Circles Lined on the Legs of a Right Triangle: What Is This About?
A Mathematical Droodle
What if applet does not run? |
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Copyright © 1996-2017 Alexander Bogomolny
The applet purports to suggest an extension of the following sangaku [Temple Geometry, p. 36]:
ABC is a right-angled triangle at C, and 8 circles of the same radius r lie within the triangle and have various contacts. O_{1}(r) touches BC and AB. O_{2}(r) touches BC and O_{1}(r), O_{3}(r) touches BC and O_{2}(r), O_{4}(r) touches BC and O_{3}(r), and O_{5}(r) touches both BC and AC and also O_{4}(r). O_{6}(r) touches AC and O_{5}(r), O_{7}(r) touches AC and O_{6}(r), and finally O_{8}(r) touches AC and AB and O_{7}(r). Show that the radius of the incircle of triangle ABC is equal to 3r. |
(The problem appears on a surviving 1892 tablet in the Hyogo prefecture. )
Draw a line parallel to the b = AC side of the triangle through the upper most point of tangency of the circles. We get two similar right triangles with legs a and (a - 6r) and inradius, say, R and r. Which gives a proportion
(1) | r/R = (a - 6r) / a = 1 - 6r/a. |
For a triangle similarly obtained in the A corner we have
r/R = (b - 8r) / b = 1 - 8r/b. |
Comparing the two expressions we see that
8a = 6b or 4a = 3b. |
If, for example, a = 3 then b = 4 and the hypotenuse equals 5 giving a 3-4-5 triangle. The inradius can be found from
R = (a + b - c)/2, |
or, in this case, R = (3 + 4 - 5)/2 = 1. On the other hand, from say (1),
r = aR / (a + 6R), |
so that r = 1/3 and, indeed, R = 3r, as required.
As the applet shows (and calculations are entirely generic), any Pythagorean triple
References
H. Fukagawa, D. Pedoe, Japanese Temple Geometry Problems, The Charles Babbage Research Center, Winnipeg, 1989
Write to:
Charles Babbage Research Center
P.O. Box 272, St. Norbert Postal Station
Winnipeg, MB
Canada R3V 1L6
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- Bottema Shatters Japan's Seclusion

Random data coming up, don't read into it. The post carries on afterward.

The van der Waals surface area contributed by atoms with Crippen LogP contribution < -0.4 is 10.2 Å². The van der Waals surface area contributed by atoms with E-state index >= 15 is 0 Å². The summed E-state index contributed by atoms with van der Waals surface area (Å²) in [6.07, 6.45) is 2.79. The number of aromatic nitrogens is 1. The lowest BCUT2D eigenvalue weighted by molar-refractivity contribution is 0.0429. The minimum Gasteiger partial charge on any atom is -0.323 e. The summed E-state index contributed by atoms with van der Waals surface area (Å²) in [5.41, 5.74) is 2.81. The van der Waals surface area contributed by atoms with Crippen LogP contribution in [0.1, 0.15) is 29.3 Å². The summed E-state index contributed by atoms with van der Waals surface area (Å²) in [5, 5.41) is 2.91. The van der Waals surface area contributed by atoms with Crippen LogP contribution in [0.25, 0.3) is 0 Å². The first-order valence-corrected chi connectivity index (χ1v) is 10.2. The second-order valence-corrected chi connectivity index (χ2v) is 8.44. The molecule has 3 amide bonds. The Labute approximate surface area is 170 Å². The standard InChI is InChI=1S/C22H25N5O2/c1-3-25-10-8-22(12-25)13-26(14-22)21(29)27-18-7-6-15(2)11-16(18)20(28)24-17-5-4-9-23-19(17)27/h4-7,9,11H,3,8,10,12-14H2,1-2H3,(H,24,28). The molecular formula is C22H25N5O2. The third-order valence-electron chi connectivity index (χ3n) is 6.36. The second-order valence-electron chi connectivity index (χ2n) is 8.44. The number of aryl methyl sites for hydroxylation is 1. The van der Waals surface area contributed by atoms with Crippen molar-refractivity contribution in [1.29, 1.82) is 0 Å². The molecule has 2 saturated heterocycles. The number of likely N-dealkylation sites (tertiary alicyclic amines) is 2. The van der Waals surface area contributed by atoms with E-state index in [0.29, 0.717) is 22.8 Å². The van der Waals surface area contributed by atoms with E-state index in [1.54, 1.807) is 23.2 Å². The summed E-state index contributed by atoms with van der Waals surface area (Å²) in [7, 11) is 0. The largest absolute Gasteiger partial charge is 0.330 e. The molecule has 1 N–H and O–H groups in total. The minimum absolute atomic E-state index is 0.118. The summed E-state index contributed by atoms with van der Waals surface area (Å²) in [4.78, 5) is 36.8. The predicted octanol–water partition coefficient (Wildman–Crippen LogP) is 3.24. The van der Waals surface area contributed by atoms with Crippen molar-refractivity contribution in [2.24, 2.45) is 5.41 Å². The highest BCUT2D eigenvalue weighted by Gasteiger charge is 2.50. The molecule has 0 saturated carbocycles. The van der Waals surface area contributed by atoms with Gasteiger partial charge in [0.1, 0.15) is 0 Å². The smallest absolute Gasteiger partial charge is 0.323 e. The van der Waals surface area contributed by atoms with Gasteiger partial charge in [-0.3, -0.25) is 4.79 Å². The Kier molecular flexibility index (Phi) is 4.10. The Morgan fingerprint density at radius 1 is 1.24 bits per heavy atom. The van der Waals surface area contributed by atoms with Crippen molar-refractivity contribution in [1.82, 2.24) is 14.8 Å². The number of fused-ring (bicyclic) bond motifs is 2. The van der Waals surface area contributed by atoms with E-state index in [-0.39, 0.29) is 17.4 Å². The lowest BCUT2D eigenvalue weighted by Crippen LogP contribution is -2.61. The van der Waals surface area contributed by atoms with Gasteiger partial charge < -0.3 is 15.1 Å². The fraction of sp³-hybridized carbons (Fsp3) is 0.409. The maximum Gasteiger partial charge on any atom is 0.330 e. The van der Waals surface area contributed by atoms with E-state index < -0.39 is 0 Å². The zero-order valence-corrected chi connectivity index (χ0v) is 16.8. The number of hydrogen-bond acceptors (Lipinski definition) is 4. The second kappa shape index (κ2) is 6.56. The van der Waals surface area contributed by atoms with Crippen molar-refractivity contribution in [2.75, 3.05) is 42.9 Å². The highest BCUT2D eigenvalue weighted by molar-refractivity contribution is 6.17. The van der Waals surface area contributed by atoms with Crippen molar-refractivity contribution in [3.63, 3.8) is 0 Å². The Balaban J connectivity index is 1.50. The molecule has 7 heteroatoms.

- Chain of Circles on a Chord
- Circles and Semicircles in Rectangle
- Circles in a Circular Segment
- Circles Lined on the Legs of a Right Triangle
- Equal Incircles Theorem
- Equilateral Triangle, Straight Line and Tangent Circles
- Equilateral Triangles and Incircles in a Square
- Five Incircles in a Square
- Four Hinged Squares
- Four Incircles in Equilateral Triangle
- Gion Shrine Problem
- Harmonic Mean Sangaku
- Heron's Problem
- In the Wasan Spirit
- Incenters in Cyclic Quadrilateral
- Japanese Art and Mathematics
- Malfatti's Problem
- Maximal Properties of the Pythagorean Relation
- Neuberg Sangaku
- Out of Pentagon Sangaku
- Peacock Tail Sangaku
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- Pythagoras and Vecten Break Japan's Isolation
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- Review of Sacred Mathematics
- Sangaku à la V. Thebault
- Sangaku and The Egyptian Triangle
- Sangaku in a Square
- Sangaku Iterations, Is it Wasan?
- Sangaku with 8 Circles
- Sangaku with Angle between a Tangent and a Chord
- Sangaku with Quadratic Optimization
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- Sangaku with Versines
- Sangakus with a Mixtilinear Circle
- Sequences of Touching Circles
- Square and Circle in a Gothic Cupola
- Steiner's Sangaku
- Tangent Circles and an Isosceles Triangle
- The Squinting Eyes Theorem
- Three Incircles In a Right Triangle
- Three Squares and Two Ellipses
- Three Tangent Circles Sangaku
- Triangles, Squares and Areas from Temple Geometry
- Two Arbelos, Two Chains
- Two Circles in an Angle
- Two Sangaku with Equal Incircles
- Another Sangaku in Square
- Sangaku via Peru
- FJG Capitan's Sangaku
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